Two days shy of 26 weeks gestation, Amy & Daniel Jodoin received devastating news during a routine visit to monitor their twin girls. During the echocardiogram, the tech noticed something wrong and asked the doctor to take a look. At that time, Amy was immediately sent to Shands at the University of Florida Labor and Delivery unit to be assessed by a cardiologist. Upon further testing they found that one of their babies, known to the doctors as baby A, had a significantly enlarged left ventricle. There was no explanation as to the cause making it more difficult to accept the news to follow.
The team at Shands prepared Amy for a possible emergency delivery. The prognosis for “Baby A” was very grim, the baby would most likely not survive in utero longer than a few days. The team of doctors informed the Jodoins’ that there was nothing they could do at that point. However, “Baby B” appeared to be in perfect health. While grateful for the news of one healthy baby, this posed a new challenge. Exhausted and heartbroken the couple was sent home to wait for their unborn daughter to pass …or to wait for a miracle. Over the course of the weeks and months that followed “Baby A”, named Addilyn Grace, would defy the odds by continuing to grow and develop normally, with the exception of her heart. Amy and Daniel, not embracing the doctors’ words, were going to fight as long as Addilyn was.
By 28 weeks the cardiologist was finally able to get the images needed to diagnose Addilyn with critical aortic stenosis, tri-cuspid regurgitation, mitral valve regurgitation, and pulmonary valve stenosis. The stensed aortic valve had caused the left ventricle to be severely enlarged. With Addilyn defying the odds, her cardiologist enlisted an interdisciplinary team consisting of transplant doctors, cardiac surgeons, and the director of the neonatal intensive care unit to search for options. The team discussed several options including a number of surgeries or heart transplant, which all came with an “if” factor as well a number of risks. At the end of the discussion Amy and Daniel were told there was little chance any of the procedures would be successful.
With transplant a viable option, the team decided, at 34 weeks gestation, Addilyn would be placed on the fetal transplant list. This meant, should a heart become available after 34 weeks, a c-section would be done and Addilyn would go immediately to the OR for the transplant. Although a new heart didn’t become available and this wasn’t an option for Addilyn, hopefully more facilities will utilize the fetal listing and a child can be saved.
At 37 weeks Amy was admitted to Shands for continuous monitoring with a planned delivery date at 39 weeks in order to extend the time on the fetal transplant list. Because of complications prior to 39 weeks gestation, Addilyn Grace and Ainsley Rae made their appearance at 10:00 and 10:01 AM on May 10th. On day one of life, Addilyn was added to the national transplant list as 1a,urgent status.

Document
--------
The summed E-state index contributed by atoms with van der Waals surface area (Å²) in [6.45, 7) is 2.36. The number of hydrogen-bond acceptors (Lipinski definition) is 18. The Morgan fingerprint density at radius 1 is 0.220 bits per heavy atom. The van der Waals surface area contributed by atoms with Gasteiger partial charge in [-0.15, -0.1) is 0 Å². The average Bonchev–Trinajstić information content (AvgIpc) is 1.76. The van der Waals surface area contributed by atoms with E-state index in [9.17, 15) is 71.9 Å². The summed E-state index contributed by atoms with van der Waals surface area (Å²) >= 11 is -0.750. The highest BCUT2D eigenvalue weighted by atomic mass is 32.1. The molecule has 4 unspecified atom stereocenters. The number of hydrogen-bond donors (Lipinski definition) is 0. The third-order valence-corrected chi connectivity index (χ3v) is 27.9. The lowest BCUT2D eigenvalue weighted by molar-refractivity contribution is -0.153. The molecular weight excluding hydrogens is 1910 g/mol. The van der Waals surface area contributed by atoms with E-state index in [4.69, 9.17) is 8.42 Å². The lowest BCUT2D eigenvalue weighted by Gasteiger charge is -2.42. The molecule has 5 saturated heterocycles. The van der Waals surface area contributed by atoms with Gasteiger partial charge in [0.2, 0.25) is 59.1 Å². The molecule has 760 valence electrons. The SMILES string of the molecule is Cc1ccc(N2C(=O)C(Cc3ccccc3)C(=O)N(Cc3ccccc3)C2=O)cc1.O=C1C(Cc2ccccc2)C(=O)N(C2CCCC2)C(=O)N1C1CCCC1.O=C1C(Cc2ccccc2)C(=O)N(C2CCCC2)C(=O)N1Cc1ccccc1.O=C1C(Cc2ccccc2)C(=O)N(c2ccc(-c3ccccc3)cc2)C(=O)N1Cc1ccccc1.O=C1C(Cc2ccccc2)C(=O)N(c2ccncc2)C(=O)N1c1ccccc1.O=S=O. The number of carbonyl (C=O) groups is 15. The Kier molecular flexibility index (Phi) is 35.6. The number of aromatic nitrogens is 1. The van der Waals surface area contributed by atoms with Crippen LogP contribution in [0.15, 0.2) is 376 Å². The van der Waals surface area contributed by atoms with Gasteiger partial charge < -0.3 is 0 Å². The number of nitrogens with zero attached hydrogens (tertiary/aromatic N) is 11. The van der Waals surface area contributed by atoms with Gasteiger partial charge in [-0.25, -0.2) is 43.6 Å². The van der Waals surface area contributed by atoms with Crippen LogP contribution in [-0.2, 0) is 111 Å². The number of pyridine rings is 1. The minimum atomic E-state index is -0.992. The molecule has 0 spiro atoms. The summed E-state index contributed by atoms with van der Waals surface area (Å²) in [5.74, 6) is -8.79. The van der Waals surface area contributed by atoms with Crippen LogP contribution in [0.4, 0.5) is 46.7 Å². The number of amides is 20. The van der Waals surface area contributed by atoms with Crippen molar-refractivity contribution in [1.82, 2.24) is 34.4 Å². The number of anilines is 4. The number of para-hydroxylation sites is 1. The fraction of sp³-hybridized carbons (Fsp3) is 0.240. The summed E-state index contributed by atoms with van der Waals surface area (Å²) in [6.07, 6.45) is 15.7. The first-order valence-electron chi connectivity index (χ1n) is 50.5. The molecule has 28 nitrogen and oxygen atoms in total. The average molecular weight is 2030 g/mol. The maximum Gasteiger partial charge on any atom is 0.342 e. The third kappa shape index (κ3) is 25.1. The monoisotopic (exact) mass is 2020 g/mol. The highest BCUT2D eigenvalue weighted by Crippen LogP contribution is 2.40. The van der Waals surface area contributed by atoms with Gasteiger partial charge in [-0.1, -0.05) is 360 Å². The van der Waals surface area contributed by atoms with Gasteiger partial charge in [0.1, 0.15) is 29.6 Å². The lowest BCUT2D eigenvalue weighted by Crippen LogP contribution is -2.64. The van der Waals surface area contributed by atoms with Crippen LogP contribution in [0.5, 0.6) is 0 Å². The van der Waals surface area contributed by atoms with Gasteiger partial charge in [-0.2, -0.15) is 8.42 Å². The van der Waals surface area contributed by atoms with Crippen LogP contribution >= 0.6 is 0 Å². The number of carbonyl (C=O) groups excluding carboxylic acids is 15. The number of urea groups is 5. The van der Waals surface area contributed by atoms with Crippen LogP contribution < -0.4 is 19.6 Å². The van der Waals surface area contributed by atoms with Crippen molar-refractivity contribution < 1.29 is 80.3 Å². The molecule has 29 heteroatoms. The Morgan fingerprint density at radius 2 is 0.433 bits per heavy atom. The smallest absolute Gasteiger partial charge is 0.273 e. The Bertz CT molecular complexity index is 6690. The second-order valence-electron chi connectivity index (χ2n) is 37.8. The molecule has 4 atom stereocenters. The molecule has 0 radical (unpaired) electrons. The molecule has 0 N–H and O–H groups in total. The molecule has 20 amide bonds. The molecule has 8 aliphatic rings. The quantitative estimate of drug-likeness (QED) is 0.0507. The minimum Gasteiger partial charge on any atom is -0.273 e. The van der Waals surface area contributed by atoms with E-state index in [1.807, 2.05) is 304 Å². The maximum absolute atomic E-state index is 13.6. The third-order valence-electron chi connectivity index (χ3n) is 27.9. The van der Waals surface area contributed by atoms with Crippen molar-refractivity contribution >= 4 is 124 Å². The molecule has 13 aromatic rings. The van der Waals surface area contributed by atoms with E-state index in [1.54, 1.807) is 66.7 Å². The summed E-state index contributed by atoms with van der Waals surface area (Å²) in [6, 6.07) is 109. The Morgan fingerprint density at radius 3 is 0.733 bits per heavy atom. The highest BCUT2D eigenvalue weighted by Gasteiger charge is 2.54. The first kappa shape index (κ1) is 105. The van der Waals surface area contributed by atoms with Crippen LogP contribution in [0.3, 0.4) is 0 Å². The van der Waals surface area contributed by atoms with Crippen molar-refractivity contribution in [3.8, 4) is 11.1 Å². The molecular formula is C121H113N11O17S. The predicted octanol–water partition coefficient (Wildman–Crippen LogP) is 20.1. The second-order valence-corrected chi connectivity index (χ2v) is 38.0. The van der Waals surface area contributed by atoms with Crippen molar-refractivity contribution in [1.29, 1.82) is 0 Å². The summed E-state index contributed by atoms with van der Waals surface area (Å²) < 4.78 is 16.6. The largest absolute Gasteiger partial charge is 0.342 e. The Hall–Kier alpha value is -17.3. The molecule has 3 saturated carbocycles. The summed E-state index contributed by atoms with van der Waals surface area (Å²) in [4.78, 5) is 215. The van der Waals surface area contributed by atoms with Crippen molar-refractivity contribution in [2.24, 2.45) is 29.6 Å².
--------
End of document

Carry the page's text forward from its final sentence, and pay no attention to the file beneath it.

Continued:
At birth, an entire team of doctors, nurses, and other clinical staff were prepared for a critical baby that had been given a “slim chance” of survival. However, they were given a baby that did not require any support. Once again Addilyn, the baby that there was nothing that could be done, given a slim chance to live, and going to need unmeasurable amounts of support, defied the odds against her. Addilyn would have her aortic valve ballooned at just 2 days old and transferred to the pediatric cardiac intensive care unit. Her left ventricle showed immediate improvement after the balloon which would end up diminishing in the days to follow. Addilyn Grace is still in the congenital heart unit at Shands, 48 days old and waiting on the perfect heart. She is on a ventilator and medication to help the heart perfuse the body.
As the days turn into weeks, Amy and Daniel remain hopeful that they will receive the news that a heart has become available for Addilyn. One thing both Amy and Daniel have struggled with is knowing that for Addilyn to live, other parents will lose a child. They pray continuously for a new heart for their baby and for the donor’s family. “We know God has big plans for Addilyn,” Amy and Daniel proclaim. “Going through this has given us a new perspective on life. The small things that seemed so significant now seem so trivial.”
Addilyn’s journey has inspired Amy and Daniel to help educate others about organ donation and they encourage you to consider registering as a donor.
More Organ Donors are Needed
In the United States, there is a large shortage of organ donors. Those on the organ donor transplant list can be waiting anywhere from several months to years. A shocking number of patients on the waiting list die every year. You can help save lives by registering as an organ donor and spreading the word to your family and friends.
One donor can make a significant difference in multiples people’s lives. It’s important to know the impact you can make by registering as an organ donor. One day it could be you who needs an organ transplant.
Every 10 minutes, a person is added to
the national organ donation waiting list, which currently adds up to a total of more than
The following numbers indicate the number of patients on the organ donation waiting list as of the date this article was written:
Kidney: 101,653 people
Liver: 15,241 people
Heart: 4,194 people
Lung: 1,584 people
Pancreas: 1,063 people
Approximately 21 people die every day
waiting for an organ.
Help Improve These Numbers
Registering as an organ donor will improve these statistics by lowering the number of people waiting for an organ.
As a registered organ donor, your donation has the potential to save or improve more than 50 lives. One donor can provide: Kidneys, Pancreas, Liver, Lungs, Heart, and Intestinal organs.